Sometimes when you want to start a new hobby, it's useful to have some kind of inside information. And it is here that you will find some light-hearted tips and expectations about the wonderful relaxing exercise, yoga.
There are different types of yoga such as Hatha yoga, Ashtanga and Bikram. The list is slowly lengthening as more and more people are putting their twist to it (no pun intended here). Originally an Indian type of exercise, yoga is supposed to stretch and strengthen your body, therefore giving control over your entire physique. The follower of the yogi way of life would then be able to sit comfortably for long periods of time to enable deep meditation and relaxation, in the hope of achieving nirvana - a deep state of bliss and contentment.
The more popular take is that whilst it is relaxing, it also tones up one's physique, lengthening muscles thus balancing the body. Yoga is brilliant for your posture, the 'attaining of nirvana' not being important. People take up yoga because, for example, they suddenly find it difficult to put their socks on while standing, or they are continually hyperventilating.
Yoga can teach you how to relax.
Making Your Entrance
So, here you are daring yourself to enter the yoga class, loitering by the door. The class was suggested to you perhaps by the doctor or maybe your psychiatrist. Wearing what you think are suitable for bending and stretching, you make an entrance. Lycra pants and a top that holds everything in and hopefully down (when one does the inversions) are recommended. Some of your fellow yogis may have certain body ornaments and decorations. Tattoos and piercings for example are de rigueur in some places. Dreadlocks and toe rings are also common, but these are purely decoration and not meant to be intimidating and are to be ignored. They are not compulsory. Indeed you may have a few extra adornments yourself, in which case you will fit in perfectly. Men, although in the minority at most classes, should not feel intimidated in any way as male yogis can and do develop the most amazingly toned muscles. However, you will hopefully enter the yoga studio with modesty, as it is requested that you leave your ego at the door.
The class is non-competitive. Apparently it is impossible to do a pose incorrectly; you have to listen to your body and do what it wishes. It would be perfectly acceptable to just lie on the floor for the full 90 minutes.
Collect a mat and two blocks (holding one in each hand and then bending down brings the floor a lot closer), find space in the room to roll your mat out, and then stand or sit on the mat and wait for the class to start. Choose a position in the room that faces the mirror. (Most studios these days seem to have a wall of mirrors!) It might seem strange to suggest you face a mirror, but to have one's back towards a mirror is most disconcerting when one is in an inversion, as you will then be facing the mirror. To look at your face and boobs (or those of others, man boobs included) when one is upside down is, to say the least, surprising and a little bit depressing. If you still have a sense of humour, laughing out loud disturbs the rest of the class.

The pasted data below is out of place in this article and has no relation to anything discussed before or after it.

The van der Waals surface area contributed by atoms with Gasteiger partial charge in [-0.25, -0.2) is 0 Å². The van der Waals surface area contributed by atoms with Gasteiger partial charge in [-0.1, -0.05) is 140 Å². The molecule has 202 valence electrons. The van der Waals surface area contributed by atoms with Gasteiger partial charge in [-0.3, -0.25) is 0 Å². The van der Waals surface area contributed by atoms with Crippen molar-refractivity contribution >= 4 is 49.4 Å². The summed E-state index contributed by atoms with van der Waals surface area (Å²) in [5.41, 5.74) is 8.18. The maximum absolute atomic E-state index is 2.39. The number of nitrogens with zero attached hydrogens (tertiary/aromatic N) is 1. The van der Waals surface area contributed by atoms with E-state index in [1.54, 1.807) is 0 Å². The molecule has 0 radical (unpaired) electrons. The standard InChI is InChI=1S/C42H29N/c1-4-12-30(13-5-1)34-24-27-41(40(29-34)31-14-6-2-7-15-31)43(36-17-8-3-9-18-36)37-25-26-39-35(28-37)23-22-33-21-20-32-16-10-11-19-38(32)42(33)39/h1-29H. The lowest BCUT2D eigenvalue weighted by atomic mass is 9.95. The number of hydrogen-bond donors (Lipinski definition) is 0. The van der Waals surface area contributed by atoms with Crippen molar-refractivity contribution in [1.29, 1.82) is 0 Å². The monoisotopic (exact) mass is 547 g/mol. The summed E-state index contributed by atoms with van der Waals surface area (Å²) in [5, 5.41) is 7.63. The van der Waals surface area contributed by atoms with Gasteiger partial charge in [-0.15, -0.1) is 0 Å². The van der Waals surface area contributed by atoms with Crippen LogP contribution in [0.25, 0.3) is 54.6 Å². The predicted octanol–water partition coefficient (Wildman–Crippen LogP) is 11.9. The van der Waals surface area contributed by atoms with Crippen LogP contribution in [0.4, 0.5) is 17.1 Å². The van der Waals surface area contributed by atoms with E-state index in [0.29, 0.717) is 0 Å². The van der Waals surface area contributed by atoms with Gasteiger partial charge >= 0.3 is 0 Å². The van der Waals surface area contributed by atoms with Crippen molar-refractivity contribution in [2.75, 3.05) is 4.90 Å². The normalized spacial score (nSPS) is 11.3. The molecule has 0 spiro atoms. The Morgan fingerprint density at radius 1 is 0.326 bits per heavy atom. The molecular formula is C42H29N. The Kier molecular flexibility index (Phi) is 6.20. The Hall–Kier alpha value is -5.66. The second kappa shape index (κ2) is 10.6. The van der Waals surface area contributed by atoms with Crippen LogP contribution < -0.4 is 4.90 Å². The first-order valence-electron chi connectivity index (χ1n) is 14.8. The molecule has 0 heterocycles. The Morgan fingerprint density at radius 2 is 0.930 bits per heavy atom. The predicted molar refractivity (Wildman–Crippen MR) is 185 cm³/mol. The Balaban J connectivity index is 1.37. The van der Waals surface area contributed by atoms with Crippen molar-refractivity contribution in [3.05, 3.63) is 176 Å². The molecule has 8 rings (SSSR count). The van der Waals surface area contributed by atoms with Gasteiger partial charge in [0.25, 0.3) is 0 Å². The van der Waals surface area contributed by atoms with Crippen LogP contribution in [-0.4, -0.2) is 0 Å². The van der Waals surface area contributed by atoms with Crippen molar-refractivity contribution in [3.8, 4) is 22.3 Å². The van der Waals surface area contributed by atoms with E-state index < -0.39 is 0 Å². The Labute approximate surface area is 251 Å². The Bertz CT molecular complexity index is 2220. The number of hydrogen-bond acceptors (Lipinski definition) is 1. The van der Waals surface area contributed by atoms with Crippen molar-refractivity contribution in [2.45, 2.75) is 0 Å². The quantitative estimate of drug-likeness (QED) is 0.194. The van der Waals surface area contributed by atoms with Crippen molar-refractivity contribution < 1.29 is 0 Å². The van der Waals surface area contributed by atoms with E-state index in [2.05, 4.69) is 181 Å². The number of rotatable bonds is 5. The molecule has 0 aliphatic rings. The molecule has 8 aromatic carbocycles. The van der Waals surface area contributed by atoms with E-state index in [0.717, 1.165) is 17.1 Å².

You've Been Spotted!
The teacher will usually be there to welcome you. As you will be a new face, she will want to know if you have any injuries or ailments – just physical, not mental, so don't be too eager to explain why you are there. Just mention if you have high blood pressure, for example, as this will excuse you from quite a lot of the poses. Having your head lower than your heart is not a good idea if you are hypertensive, apparently.
As the class starts, you will either be asked to lie on the floor or to sit in a comfortable position. Choose to lie on the floor. Sitting with your legs crossed, if you are not used to it, can be tiring and at this point of the class you are supposed to be relaxing and thinking about the breath. When lying on the floor, breathe in and out in a knowing fashion. The teacher will think you are a natural. Try and concentrate and listen to the teacher, as at this point you will be asked to clear your mind. Empty the thoughts about what you are having for tea, for example, or trying to remember what time the cat has to be at the vets, or the silly idiot who cut you up this morning. The list is usually endless but this time is your time, so try and think of nothing. Do not think about going to sleep as after a while you will be asked to stretch. Again, stretch in a knowing fashion. This will impress.
The Bending Begins
After this initial stretch, the class proper starts. A good teacher will always give you different options of the same pose, depending upon your flexibility. Bend, stretch and twist as much as you dare without losing consciousness or passing wind. Keeping in mind that you have at least an hour of this bending, stretching and twisting so don't overdo it! Relax into the pose and as previously mentioned, do not forget to breathe, both in and more importantly out.
Eventually the class will be coming to an end. You will have attempted at least one twist (self explanatory), one balance (standing on one leg, or on one's hands), and an inversion (head below your heart). You will have remained calm throughout the class, breathing in and out at regular intervals. Calmness ensues and a well-earned relaxation follows.
A suitable position will be required: again choose your back, flat on the floor and try not to snore when you fall asleep while listening to the teacher explaining to you how to relax. Relaxing now is the easiest part of the class; you will not find it difficult or confusing. In fact, when you awake you will be feeling reborn and feel that you have actually done something worthwhile for a change. You will want to return to this class again and again and again. Promise.